I feel there is not a single outstanding publication as the field of translational cancer research is a constantly evolving area. Discovering RAD51C deficiency as a sensitive predictive marker for PAPR inhibitor Olaparib, finding ATM deficiency as a sensitive marker for ATR inhibitor, and finding potent antitumor activity of pan-HER inhibitor for HER2-positive metastatic breast cancer which had failed existing HER-2 directed therapy were all ground-breaking discoveries. We are continuing to understand the potential biological mechanism of combining targeted agents including DNA damage inhibitors with immune-check inhibitors using paired biopsy specimens.

The most important research breakthrough is …

Most important for our laboratory is collaborative manpower. Dr. Ahrum Min joined as research professor in our laboratory for translational research and Dr. Kyung-Hun Lee joined as a medical oncologist in our team for the breakthrough translational research including clinical trials.

Synergistic collaborative work between basic researchers and clinicians opens the door for so many insights with such a big impact for patient management. We are all fascinated by the outcome and there is still more to come.

The most important advancement in cancer research that must happen in the next five years …

When we design a paired-biopsy clinical trial including translational research using genomic, transcriptomic and pharmacodynamic biomarkers, the limited amount of tissues for further processing is challenging. In the near future, it might be easier if we have a platform to use blood to monitor pharmacodynamic effects caused by targeted agents.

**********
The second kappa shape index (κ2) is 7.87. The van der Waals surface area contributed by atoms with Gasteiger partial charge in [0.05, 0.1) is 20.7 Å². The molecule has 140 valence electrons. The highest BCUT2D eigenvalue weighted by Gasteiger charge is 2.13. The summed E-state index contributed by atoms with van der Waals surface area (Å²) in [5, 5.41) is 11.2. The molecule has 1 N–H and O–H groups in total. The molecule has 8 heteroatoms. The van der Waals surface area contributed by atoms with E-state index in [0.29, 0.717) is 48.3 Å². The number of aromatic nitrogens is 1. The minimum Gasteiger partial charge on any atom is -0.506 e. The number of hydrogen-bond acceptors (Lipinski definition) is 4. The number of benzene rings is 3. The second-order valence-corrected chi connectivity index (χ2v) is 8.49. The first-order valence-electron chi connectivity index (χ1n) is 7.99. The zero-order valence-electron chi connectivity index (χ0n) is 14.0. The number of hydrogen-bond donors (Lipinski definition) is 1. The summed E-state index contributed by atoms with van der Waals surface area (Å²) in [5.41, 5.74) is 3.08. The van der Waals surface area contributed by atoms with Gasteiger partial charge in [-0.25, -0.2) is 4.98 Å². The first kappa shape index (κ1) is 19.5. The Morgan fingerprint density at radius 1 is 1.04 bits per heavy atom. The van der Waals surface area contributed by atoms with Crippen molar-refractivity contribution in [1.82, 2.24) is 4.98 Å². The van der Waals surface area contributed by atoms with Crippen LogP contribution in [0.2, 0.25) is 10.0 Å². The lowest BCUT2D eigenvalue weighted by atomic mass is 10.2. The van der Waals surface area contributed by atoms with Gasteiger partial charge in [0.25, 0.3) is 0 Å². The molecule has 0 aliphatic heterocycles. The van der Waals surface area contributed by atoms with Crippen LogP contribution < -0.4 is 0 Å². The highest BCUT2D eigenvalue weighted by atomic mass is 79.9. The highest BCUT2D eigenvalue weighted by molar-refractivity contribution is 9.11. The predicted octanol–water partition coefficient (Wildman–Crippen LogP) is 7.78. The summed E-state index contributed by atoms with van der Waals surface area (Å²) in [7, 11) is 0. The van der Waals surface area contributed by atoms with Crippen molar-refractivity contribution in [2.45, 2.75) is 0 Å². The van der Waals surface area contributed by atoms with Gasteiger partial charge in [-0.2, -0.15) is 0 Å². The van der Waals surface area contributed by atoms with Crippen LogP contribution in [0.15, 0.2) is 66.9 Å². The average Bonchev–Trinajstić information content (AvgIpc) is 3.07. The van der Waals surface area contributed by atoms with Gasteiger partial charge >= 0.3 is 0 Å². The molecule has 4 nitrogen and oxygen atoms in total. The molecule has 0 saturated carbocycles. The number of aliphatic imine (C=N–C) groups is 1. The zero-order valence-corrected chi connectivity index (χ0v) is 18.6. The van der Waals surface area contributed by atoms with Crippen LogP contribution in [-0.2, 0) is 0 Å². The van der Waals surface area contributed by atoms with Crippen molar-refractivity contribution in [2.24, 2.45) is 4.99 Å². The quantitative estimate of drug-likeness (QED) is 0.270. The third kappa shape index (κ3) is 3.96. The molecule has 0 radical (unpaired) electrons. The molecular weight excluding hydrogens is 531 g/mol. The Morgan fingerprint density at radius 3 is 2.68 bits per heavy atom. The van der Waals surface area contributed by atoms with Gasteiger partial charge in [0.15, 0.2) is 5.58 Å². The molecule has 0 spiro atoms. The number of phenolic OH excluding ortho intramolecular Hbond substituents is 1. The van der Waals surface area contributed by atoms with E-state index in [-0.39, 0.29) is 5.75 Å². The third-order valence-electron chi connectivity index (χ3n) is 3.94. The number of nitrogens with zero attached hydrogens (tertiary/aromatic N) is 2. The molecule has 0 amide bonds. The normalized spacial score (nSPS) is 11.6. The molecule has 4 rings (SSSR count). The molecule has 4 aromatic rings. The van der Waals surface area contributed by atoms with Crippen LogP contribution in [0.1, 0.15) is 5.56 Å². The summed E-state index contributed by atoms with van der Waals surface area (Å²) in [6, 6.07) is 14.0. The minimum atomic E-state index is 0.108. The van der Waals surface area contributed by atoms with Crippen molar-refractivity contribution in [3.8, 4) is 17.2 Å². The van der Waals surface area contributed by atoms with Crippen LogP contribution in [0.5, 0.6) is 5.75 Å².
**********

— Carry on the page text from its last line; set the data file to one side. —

How societies should change over the next 10 years to help control and prevent cancer …

Remarkably, exciting results have come from high technologies; however, there were limited funding sources for academic researchers. Research funding from the government and society might help to facilitate academic research. Each global pharmaceutical company develops several agents in the same class separately, competitively. We must build a more comprehensive network to facilitate academia, global pharmaceutical company and the biotechnology industry to run together.
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“We must build a more comprehensive network to facilitate academia, global pharmaceutical company and the biotechnology industry to run together.”
Prof. Seock-Ah Im

I would recommend to young scientists …

Focus on the research topic that you choose, try to maximize your ability, look around your scientific environment, communicate with your colleagues, and have an optimistic attitude for the future work.

I want to be remembered for …

Being able to connect translational research at the cancer research institute and patients in the cancer hospital, being creative and collaborative. Creating a practice-changing treatment for young breast cancer patients. 

 

Prof. Seock-Ah Im

Prof. Seock-Ah Im is a professor at the Department of Internal Medicine, Cancer Research Institute, Seoul National University College of Medicine, Seoul, Republic of Korea. She is focused on the development of tailored therapies thorugh translational research and clinical trials. Her specialities include gastric cancer and gastrointestinal stromal tumor (GIST) as well as breast cancer. Prof. Im gained her M.D, PhD and studied at the EWHA Womans University, Seoul, Republic of Korea.

Thank you!

On behalf of Prof. Seock-Ah Im, QIAGEN has donated 500 euros to the DKMS (an organization that arranges stem cell donation in Germany and internationally) to support them in their fight against blood cancer.

For more information, or to register as a potential donor, visit www.dkms.org.